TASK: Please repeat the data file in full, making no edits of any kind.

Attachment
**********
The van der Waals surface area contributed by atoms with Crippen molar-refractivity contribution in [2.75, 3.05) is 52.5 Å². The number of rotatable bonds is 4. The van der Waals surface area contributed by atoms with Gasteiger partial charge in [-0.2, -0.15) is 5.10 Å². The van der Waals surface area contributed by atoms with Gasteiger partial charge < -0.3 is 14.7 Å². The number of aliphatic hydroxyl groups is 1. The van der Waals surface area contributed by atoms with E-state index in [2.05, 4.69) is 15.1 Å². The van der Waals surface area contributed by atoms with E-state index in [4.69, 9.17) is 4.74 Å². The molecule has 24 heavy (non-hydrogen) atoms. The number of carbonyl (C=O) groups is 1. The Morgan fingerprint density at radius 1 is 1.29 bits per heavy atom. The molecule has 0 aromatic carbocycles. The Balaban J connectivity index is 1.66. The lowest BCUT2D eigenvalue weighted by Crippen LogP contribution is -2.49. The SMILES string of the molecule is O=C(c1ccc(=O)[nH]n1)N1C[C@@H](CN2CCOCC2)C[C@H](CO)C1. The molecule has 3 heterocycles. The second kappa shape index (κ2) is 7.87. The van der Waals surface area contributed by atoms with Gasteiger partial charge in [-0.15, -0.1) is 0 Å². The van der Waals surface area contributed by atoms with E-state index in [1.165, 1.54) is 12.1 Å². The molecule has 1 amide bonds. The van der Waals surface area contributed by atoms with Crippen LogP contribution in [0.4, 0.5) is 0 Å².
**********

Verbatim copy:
The van der Waals surface area contributed by atoms with Crippen molar-refractivity contribution in [2.75, 3.05) is 52.5 Å². The number of rotatable bonds is 4. The van der Waals surface area contributed by atoms with Gasteiger partial charge in [-0.2, -0.15) is 5.10 Å². The van der Waals surface area contributed by atoms with Gasteiger partial charge < -0.3 is 14.7 Å². The number of aliphatic hydroxyl groups is 1. The van der Waals surface area contributed by atoms with E-state index in [2.05, 4.69) is 15.1 Å². The van der Waals surface area contributed by atoms with E-state index in [4.69, 9.17) is 4.74 Å². The molecule has 24 heavy (non-hydrogen) atoms. The number of carbonyl (C=O) groups is 1. The Morgan fingerprint density at radius 1 is 1.29 bits per heavy atom. The molecule has 0 aromatic carbocycles. The Balaban J connectivity index is 1.66. The lowest BCUT2D eigenvalue weighted by Crippen LogP contribution is -2.49. The SMILES string of the molecule is O=C(c1ccc(=O)[nH]n1)N1C[C@@H](CN2CCOCC2)C[C@H](CO)C1. The molecule has 3 heterocycles. The second kappa shape index (κ2) is 7.87. The van der Waals surface area contributed by atoms with Gasteiger partial charge in [-0.15, -0.1) is 0 Å². The van der Waals surface area contributed by atoms with E-state index in [1.165, 1.54) is 12.1 Å². The molecule has 1 amide bonds. The van der Waals surface area contributed by atoms with Crippen LogP contribution in [0.4, 0.5) is 0 Å².